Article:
The force is strong in these women.
In this exclusive featurette for Star Wars: The Force Awakens, Lupita Nyong'o, Gwendoline Christie and Daisy Ridley—who star as Maz Kanata, Captain Phasma and Rey, respectively—share their first memories of the film franchise that began in 1977 and is now beloved by millions of fans around the world. "Never in my wildest dreams did I imagine that Star Wars would continue 30 years later," says Nyong'o, whose character was brought to life via motion capture and CGI technology. "I would stand on that set and marvel at the fact that I got to be a part of this universe." Looking back, she recalls, "The process of making this film was surreal."
Christie, perhaps best known for her role as Brienne of Tarth in HBO's Game of Thrones, has loved Star Wars since age 6. "I remember seeing Princess Leia and her strength, her wit, her determination, and thinking, 'I want to be like her,'" says the star, whose villainous, armored character is a member of the Dark Order. "When I heard they were going to be casting for the films, I was so excited."
Ridley, a relative newcomer, still can't believe Rey plays such an integral part in the Star Wars universe. "To play a role that's so nuanced, and an incredibly emotional role, was thrilling," she reveals in the exclusive featurette above. "I hope that women—and men—see themselves in these characters."
To Christie's delight, Carrie Fisher also returns as Princess Leia.
Star Wars: The Force Awakens features more women in prominent roles than any of its predecessors—a deliberate decision on J.J. Abrams' part. As the director recently said on Good Morning America, "Star Wars was always a boys' thing and a movie that dads take their sons to, and though that's still very much the case, I was really hoping this could be a movie that mothers could take their daughters to as well. I'm looking forward to kids seeing this movie and seeing themselves in it and seeing that they're capable of doing things that they never imagined possible."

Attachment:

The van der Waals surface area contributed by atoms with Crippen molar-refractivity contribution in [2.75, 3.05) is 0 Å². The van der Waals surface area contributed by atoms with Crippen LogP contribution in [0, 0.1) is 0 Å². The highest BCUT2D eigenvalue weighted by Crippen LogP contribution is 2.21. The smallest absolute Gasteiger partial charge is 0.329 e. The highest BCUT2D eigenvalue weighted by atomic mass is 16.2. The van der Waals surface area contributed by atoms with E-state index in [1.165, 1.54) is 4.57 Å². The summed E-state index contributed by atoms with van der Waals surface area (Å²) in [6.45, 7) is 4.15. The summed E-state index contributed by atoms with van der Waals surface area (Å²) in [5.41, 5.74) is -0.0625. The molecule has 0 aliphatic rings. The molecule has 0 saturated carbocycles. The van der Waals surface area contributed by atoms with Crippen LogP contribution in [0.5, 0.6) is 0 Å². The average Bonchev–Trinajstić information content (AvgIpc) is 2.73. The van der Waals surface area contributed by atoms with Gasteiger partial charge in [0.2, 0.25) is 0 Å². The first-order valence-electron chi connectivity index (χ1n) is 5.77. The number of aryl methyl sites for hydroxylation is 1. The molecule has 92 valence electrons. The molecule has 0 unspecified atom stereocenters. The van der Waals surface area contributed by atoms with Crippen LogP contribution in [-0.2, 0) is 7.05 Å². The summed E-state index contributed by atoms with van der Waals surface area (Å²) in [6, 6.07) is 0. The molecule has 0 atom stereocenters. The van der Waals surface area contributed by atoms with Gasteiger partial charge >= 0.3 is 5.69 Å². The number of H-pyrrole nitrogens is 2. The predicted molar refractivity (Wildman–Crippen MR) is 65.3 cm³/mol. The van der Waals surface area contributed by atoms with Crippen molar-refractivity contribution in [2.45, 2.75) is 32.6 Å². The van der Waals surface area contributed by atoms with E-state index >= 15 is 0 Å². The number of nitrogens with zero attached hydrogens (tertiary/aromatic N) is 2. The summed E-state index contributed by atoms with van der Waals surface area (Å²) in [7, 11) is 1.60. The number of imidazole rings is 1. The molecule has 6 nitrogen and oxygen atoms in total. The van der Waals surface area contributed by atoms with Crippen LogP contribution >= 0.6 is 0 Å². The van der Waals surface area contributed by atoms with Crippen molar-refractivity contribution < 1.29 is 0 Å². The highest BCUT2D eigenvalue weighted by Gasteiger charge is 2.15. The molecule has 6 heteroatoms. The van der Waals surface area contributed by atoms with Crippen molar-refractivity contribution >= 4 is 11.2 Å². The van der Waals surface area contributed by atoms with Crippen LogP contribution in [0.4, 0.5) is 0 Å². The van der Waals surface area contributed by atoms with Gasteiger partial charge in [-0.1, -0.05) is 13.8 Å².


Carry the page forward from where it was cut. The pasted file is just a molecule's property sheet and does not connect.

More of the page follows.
In addition to the women, the film also introduces several male characters, like Finn (John Boyega), Kylo Ren (Adam Driver) and Poe Dameron (Oscar Isaac). "Writing this script with Larry Kasdan, I didn't know what Rey was going to look like. I didn't know what Finn or Poe would look like," Abrams told Entertainment Weekly recently. "I just knew that this movie needed to look the way the world looks." Ridley, for one, couldn't agree more. "What we've seen of Rey, she looks like she can handle her stuff," the actress said. "So most of the comments I get are from parents who say how wonderful it is that their little girls can see this character." While she's happy to provide a role model, the newbie adds, "My main thing is that people connect with her, regardless of gender, color, age."
If Ridley's role creates other opportunities for women to shine onscreen, all the better. Like Rey, she has no choice to embrace the position she's in. "For me, the idea of her being called a 'hero' or a 'heroine,' I think that's almost wrong, because the whole thing is she's a normal girl going on a journey," she said. "There's so much talk about gender, still, and the wage gap, and opportunity for women around the world in different sectors, so to be one of the facial representations of a positive progression is incredible. It's not a burden…It just seems to me like it's so simple, and obviously the difficulty then is when you look at other films and go, 'Oh my God, how did you screw up so badly? Why is your cast so white and male?'"
Star Wars the Force Awakens is in theaters Friday.